AFOQT Change?

Discussion in 'ROTC' started by aglages, Aug 29, 2010.

  1. aglages

    aglages Parent

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    During my daughter's AFROTC orientation today she was told (along with the other freshmen) that they would not be required to take the AFOQT this year or during their sophomore year. The first time that they will be allowed to take the test will be as juniors. Good thing most pass it. Anyone know why they changed the process?
     
  2. newdawn4

    newdawn4 Member

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    Hi Aglages - we heard the same thing with my freshman D's orientation and the cadre didn't seem to know the details. They apparently just got the email from "above." My senior D who is now a 400 (can't believe it!) thinks its all part of the budget cuts. With the increase of cadet enrollments, it didn't make sense to spend all the time and paperwork for all the 100s to take it, when many of them will not stay or even make it to field training. She said the test is pretty much a no brainer...pretty much all memorizing and info you need to know as an AF cadet. So why not give it to those who are already contracted at the 300 level (junior year).
     
  3. Pima

    Pima Parent

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    I agree with new dawn in on the fact that many 100's drop out of the program, thus it is a waste of money to give it within the 1st month/6 weeks of ROTC. Few 100's are contracted.

    Additionally, if you look at it from the SAT equivalent, you would expect that the student who took their 1st SAT as a freshman would do much better as a JR because of the knowledge that they obtain over the course of those yrs.

    I am betting that because the AFOQT includes many things, such as perception (flying), they are now doing it as a jr. to determine the career path of the cadet. Not every ROTC cadet who desires to fly has ever taken ppl lessons, but as they go up the ROTC ladder some of this will be taught to them. Thus, it equals out the playing field.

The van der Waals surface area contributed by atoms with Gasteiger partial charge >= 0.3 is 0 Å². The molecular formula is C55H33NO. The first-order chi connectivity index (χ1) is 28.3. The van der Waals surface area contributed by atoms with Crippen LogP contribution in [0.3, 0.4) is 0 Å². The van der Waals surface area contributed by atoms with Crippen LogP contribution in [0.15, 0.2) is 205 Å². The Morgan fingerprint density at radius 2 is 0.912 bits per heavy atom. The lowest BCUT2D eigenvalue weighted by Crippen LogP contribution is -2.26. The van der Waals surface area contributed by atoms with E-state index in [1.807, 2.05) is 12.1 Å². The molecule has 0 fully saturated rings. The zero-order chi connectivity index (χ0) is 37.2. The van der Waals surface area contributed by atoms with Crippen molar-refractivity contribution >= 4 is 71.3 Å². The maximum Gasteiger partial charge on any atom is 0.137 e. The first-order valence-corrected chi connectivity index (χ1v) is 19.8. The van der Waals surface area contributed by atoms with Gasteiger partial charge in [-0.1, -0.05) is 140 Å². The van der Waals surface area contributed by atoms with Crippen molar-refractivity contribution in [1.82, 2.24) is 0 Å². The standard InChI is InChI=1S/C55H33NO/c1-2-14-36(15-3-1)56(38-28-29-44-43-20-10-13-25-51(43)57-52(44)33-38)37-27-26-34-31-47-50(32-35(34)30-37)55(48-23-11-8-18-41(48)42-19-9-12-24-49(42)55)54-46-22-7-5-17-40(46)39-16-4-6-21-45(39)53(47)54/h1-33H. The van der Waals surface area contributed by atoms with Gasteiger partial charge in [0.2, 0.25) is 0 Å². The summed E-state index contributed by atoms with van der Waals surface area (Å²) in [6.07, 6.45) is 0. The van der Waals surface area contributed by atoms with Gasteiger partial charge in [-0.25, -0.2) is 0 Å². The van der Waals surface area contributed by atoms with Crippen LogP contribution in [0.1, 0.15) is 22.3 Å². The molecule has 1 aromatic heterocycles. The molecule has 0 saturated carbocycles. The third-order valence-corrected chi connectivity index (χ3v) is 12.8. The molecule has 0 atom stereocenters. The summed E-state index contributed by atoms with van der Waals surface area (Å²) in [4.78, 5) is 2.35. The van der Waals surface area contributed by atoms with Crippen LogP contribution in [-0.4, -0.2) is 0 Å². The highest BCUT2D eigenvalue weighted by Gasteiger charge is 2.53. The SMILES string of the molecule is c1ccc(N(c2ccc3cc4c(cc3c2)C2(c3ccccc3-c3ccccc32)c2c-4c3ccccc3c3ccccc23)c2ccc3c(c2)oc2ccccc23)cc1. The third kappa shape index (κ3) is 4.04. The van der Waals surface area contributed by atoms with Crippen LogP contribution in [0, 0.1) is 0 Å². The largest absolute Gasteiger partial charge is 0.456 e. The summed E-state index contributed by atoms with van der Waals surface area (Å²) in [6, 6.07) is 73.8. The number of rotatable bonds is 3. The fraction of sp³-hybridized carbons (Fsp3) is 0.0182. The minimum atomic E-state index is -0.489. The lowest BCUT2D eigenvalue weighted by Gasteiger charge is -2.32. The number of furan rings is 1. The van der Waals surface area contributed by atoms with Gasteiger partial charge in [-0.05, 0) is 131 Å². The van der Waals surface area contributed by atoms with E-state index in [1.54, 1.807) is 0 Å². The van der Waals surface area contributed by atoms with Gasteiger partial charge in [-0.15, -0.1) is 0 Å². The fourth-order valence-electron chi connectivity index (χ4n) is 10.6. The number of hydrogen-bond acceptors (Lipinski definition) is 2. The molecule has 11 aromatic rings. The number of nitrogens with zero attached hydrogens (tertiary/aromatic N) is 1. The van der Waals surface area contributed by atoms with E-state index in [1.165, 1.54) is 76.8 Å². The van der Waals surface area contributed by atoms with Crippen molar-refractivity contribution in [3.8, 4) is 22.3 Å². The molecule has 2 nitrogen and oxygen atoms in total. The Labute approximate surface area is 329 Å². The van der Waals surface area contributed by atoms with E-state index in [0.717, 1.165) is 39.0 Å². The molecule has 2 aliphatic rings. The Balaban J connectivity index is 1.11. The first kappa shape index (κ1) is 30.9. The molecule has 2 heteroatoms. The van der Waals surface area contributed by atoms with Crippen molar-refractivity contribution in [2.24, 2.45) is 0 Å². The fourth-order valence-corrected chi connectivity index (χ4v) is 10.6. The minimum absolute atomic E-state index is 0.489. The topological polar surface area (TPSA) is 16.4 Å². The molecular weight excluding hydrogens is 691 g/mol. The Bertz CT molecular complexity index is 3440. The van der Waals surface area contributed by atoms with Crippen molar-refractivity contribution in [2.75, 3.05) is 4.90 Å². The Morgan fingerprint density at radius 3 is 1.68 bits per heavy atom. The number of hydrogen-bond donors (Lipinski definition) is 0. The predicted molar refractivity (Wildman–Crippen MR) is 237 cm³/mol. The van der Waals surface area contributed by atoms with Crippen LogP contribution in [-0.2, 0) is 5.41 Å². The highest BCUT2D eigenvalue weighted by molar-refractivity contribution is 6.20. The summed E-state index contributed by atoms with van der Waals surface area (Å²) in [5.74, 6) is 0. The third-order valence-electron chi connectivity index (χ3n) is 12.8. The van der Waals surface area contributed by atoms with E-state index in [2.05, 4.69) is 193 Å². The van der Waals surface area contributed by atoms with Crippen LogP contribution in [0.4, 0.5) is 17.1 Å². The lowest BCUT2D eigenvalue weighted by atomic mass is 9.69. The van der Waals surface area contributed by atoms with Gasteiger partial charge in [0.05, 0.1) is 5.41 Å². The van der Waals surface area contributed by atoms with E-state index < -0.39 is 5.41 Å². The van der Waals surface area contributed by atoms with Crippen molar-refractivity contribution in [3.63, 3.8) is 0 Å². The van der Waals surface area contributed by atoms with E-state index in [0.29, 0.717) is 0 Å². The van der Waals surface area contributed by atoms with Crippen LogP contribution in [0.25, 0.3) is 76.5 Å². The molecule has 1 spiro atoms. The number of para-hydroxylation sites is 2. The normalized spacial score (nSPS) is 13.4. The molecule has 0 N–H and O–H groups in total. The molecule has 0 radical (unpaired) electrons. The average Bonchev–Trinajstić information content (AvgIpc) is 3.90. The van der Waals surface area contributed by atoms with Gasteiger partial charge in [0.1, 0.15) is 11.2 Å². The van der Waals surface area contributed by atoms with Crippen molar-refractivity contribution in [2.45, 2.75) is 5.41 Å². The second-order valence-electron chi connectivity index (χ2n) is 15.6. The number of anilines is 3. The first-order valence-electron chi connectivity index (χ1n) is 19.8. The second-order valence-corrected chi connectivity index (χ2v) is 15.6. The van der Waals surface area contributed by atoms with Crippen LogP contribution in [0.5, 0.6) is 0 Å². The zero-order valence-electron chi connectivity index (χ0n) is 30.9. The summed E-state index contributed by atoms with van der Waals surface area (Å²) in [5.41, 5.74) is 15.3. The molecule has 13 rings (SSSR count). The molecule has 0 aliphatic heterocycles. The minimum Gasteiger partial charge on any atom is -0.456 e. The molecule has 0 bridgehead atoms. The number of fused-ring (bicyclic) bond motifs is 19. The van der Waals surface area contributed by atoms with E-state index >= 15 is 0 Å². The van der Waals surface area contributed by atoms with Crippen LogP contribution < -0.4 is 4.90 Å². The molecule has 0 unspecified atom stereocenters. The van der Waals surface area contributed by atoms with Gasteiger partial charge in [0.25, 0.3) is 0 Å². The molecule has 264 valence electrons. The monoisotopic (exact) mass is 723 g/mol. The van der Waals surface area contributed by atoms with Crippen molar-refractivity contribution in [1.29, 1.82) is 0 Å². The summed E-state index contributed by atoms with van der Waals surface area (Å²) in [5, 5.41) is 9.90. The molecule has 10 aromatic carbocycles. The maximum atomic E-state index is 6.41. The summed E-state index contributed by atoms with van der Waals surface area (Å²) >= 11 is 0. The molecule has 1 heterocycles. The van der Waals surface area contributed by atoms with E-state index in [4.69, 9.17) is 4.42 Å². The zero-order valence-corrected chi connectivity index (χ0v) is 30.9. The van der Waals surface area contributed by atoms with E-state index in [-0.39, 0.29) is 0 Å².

Cadet 300's actually find out their career path before the SA's do. Giving the AFOQT in the fall of their C300 yr allows the board to see the most up to date military testing from a national level. The C300 traditionally learns their track in Feb/Mar, whereas, SA learn in Mar/April. The reason for this is they are 2 different boards. ROTC board meets at a different time then SA boards. They don't meet simultaneously and divvy out that way. ROTC knows how many slots they have been awarded/assigned per field and the SA knows how many they have to divvy up. Although the board meets and assigns earlier than SA boards, it is also important to realize the 1st ones to report to duty will be SA grads. An ROTC grad could wait 9 - 15 months before reporting to active duty..but I digress.


    Finally, the other reason could be C300 is the break yr. GMC's are the first 2 yrs. POC's are the last 2 yrs. Our DS arrived home Sat. from summer training, out of his group 6 DOR (Dropped on Request), 1 from his own det. Without a doubt, their AF career is officially over. Taking that AFOQT was a waste of AF dollars since they no longer are a viable officer for AF purposes.

    DS said one of the most important things he learned was the adage "work smarter, not harder". By changing when they administer the AFOQT they are working smarter and not harder.

    The downside that I perceive from this is when cadets meet the summer training board, in the end there will be 2 cadets with equal scores for 1 spot. How do they determine which one goes? The AFOQT is like the SAT, it is not subjective, now the determining factor could be subjective, i.e. written recs from their commanders.
     
    Last edited: Aug 30, 2010
  4. aglages

    aglages Parent

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    I had no idea that they COULD DOR after their sophomore year. Aren't they already contracted and committed to owing either money or service for their education at this point or were these non-scholarship cadets?